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This volume explores how the interpretation of material from the ancient Near East is enriched through the application of diverse methodological and theoretical approaches to studying gender.
The contributors to this collection include both established and up-and-coming scholars whose work brings gender studies theories—from Butler’s theory of gender as a performance to more recent theories that consider gender as a spectrum—to bear on varied materials and contexts. Their essays increase the visibility of women in ancient history, untangle constructions of masculinity and femininity in diverse contexts, and grapple with big-picture questions, such as the suitability of applying third-wave or postfeminist theories to the ancient Near East. Studying Gender in the Ancient Near East points to a need for—and provides a model of—a more productive agenda for gender studies in furthering our understanding of ancient Near Eastern societies.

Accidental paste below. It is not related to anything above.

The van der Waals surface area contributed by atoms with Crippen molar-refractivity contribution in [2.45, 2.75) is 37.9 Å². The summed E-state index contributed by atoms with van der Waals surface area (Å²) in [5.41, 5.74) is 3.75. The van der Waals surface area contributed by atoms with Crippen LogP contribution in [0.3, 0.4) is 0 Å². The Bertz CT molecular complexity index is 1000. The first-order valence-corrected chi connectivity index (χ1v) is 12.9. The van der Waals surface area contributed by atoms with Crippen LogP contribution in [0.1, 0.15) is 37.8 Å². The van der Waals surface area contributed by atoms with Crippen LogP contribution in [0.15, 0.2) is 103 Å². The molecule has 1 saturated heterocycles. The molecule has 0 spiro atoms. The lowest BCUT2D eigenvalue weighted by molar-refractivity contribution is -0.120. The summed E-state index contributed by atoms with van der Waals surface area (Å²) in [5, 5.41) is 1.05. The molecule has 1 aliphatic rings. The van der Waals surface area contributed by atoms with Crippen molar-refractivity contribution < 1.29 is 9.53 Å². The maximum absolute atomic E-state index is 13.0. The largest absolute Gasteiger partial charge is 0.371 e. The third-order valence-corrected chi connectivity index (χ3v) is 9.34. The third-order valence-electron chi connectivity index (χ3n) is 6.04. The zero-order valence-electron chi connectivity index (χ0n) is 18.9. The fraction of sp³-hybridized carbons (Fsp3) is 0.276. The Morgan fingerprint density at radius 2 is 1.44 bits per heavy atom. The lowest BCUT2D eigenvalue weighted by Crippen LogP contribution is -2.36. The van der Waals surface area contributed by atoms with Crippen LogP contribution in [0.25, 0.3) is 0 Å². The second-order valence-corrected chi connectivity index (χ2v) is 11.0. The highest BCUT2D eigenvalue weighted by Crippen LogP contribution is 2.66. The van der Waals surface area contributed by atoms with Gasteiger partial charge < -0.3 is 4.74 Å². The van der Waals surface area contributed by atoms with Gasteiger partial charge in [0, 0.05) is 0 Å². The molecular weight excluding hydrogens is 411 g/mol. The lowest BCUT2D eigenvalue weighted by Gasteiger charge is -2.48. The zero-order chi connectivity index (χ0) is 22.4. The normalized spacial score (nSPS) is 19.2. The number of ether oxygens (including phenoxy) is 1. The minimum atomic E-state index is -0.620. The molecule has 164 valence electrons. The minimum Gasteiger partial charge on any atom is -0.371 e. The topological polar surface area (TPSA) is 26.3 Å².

In addition to the editors, the contributors are Julia M. Asher-Greve, Stephanie Lynn Budin, Megan Cifarelli, M. Érica Couto-Ferreira, Amy Rebecca Gansell, Katrien De Graef, Amélie Kuhrt, Stephanie M. Langin-Hooper, Brigitte Lion, Natalie N. May, Beth Alpert Nakhai, Martti Nissinen, Omar N’Shea, María Rosa Oliver, Frances Pinnock, Eleonora Ravenna, Allison Karmel Thomason, Luciana Urbano, Niek Veldhuis, and Ilona Zsolnay.